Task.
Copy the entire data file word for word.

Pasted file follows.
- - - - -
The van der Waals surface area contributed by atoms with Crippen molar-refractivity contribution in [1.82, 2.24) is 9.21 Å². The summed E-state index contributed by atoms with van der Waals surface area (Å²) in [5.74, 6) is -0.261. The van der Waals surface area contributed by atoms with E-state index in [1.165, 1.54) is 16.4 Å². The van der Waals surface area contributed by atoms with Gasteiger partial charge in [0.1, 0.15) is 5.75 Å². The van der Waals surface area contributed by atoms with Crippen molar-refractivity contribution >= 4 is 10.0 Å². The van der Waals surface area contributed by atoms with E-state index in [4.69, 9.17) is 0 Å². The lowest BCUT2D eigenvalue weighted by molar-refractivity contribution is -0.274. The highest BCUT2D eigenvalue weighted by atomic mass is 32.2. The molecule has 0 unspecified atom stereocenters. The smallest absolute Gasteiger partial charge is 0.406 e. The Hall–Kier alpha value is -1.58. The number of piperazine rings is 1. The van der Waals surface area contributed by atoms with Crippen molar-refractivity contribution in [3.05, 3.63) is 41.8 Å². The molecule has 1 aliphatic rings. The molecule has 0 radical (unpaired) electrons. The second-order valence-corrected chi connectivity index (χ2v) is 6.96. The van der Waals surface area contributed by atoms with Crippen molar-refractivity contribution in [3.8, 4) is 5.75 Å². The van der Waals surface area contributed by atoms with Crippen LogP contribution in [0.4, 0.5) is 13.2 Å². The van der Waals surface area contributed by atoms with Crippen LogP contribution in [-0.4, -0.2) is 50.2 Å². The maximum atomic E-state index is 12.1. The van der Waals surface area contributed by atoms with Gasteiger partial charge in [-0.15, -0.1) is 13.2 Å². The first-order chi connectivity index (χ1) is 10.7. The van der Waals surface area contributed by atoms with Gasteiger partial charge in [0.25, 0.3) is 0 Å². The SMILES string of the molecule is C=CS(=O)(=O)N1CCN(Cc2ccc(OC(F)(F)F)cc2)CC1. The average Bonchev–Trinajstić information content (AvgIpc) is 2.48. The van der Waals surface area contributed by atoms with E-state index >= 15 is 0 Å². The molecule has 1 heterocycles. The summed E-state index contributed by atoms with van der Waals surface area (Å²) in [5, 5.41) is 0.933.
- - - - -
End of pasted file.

The van der Waals surface area contributed by atoms with Crippen molar-refractivity contribution in [1.82, 2.24) is 9.21 Å². The summed E-state index contributed by atoms with van der Waals surface area (Å²) in [5.74, 6) is -0.261. The van der Waals surface area contributed by atoms with E-state index in [1.165, 1.54) is 16.4 Å². The van der Waals surface area contributed by atoms with Gasteiger partial charge in [0.1, 0.15) is 5.75 Å². The van der Waals surface area contributed by atoms with Crippen molar-refractivity contribution >= 4 is 10.0 Å². The van der Waals surface area contributed by atoms with E-state index in [4.69, 9.17) is 0 Å². The lowest BCUT2D eigenvalue weighted by molar-refractivity contribution is -0.274. The highest BCUT2D eigenvalue weighted by atomic mass is 32.2. The molecule has 0 unspecified atom stereocenters. The smallest absolute Gasteiger partial charge is 0.406 e. The Hall–Kier alpha value is -1.58. The number of piperazine rings is 1. The van der Waals surface area contributed by atoms with Crippen molar-refractivity contribution in [3.05, 3.63) is 41.8 Å². The molecule has 1 aliphatic rings. The molecule has 0 radical (unpaired) electrons. The second-order valence-corrected chi connectivity index (χ2v) is 6.96. The van der Waals surface area contributed by atoms with Crippen molar-refractivity contribution in [3.8, 4) is 5.75 Å². The van der Waals surface area contributed by atoms with Crippen LogP contribution in [0.4, 0.5) is 13.2 Å². The van der Waals surface area contributed by atoms with Crippen LogP contribution in [-0.4, -0.2) is 50.2 Å². The maximum atomic E-state index is 12.1. The van der Waals surface area contributed by atoms with Gasteiger partial charge in [-0.15, -0.1) is 13.2 Å². The first-order chi connectivity index (χ1) is 10.7. The van der Waals surface area contributed by atoms with Gasteiger partial charge in [0.25, 0.3) is 0 Å². The SMILES string of the molecule is C=CS(=O)(=O)N1CCN(Cc2ccc(OC(F)(F)F)cc2)CC1. The average Bonchev–Trinajstić information content (AvgIpc) is 2.48. The van der Waals surface area contributed by atoms with E-state index >= 15 is 0 Å². The molecule has 1 heterocycles. The summed E-state index contributed by atoms with van der Waals surface area (Å²) in [5, 5.41) is 0.933.